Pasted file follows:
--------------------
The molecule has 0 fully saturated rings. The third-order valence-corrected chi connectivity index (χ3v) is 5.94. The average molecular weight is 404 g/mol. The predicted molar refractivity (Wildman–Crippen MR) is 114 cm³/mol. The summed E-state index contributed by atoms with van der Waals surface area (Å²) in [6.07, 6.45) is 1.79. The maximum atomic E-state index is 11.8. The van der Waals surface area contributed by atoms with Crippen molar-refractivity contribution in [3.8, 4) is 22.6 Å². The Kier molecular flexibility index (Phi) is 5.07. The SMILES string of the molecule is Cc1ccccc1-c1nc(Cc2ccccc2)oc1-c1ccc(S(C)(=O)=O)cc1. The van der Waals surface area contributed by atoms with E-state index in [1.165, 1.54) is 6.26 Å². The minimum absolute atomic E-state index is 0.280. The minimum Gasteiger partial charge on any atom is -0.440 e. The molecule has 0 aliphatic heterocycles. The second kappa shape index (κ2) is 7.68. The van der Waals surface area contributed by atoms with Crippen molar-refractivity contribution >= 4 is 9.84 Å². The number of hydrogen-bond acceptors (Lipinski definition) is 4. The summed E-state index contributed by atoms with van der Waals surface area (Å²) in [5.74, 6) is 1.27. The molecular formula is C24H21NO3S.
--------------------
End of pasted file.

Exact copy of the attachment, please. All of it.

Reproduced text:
The molecule has 0 fully saturated rings. The third-order valence-corrected chi connectivity index (χ3v) is 5.94. The average molecular weight is 404 g/mol. The predicted molar refractivity (Wildman–Crippen MR) is 114 cm³/mol. The summed E-state index contributed by atoms with van der Waals surface area (Å²) in [6.07, 6.45) is 1.79. The maximum atomic E-state index is 11.8. The van der Waals surface area contributed by atoms with Crippen molar-refractivity contribution in [3.8, 4) is 22.6 Å². The Kier molecular flexibility index (Phi) is 5.07. The SMILES string of the molecule is Cc1ccccc1-c1nc(Cc2ccccc2)oc1-c1ccc(S(C)(=O)=O)cc1. The van der Waals surface area contributed by atoms with E-state index in [1.165, 1.54) is 6.26 Å². The minimum absolute atomic E-state index is 0.280. The minimum Gasteiger partial charge on any atom is -0.440 e. The molecule has 0 aliphatic heterocycles. The second kappa shape index (κ2) is 7.68. The van der Waals surface area contributed by atoms with Crippen molar-refractivity contribution >= 4 is 9.84 Å². The number of hydrogen-bond acceptors (Lipinski definition) is 4. The summed E-state index contributed by atoms with van der Waals surface area (Å²) in [5.74, 6) is 1.27. The molecular formula is C24H21NO3S.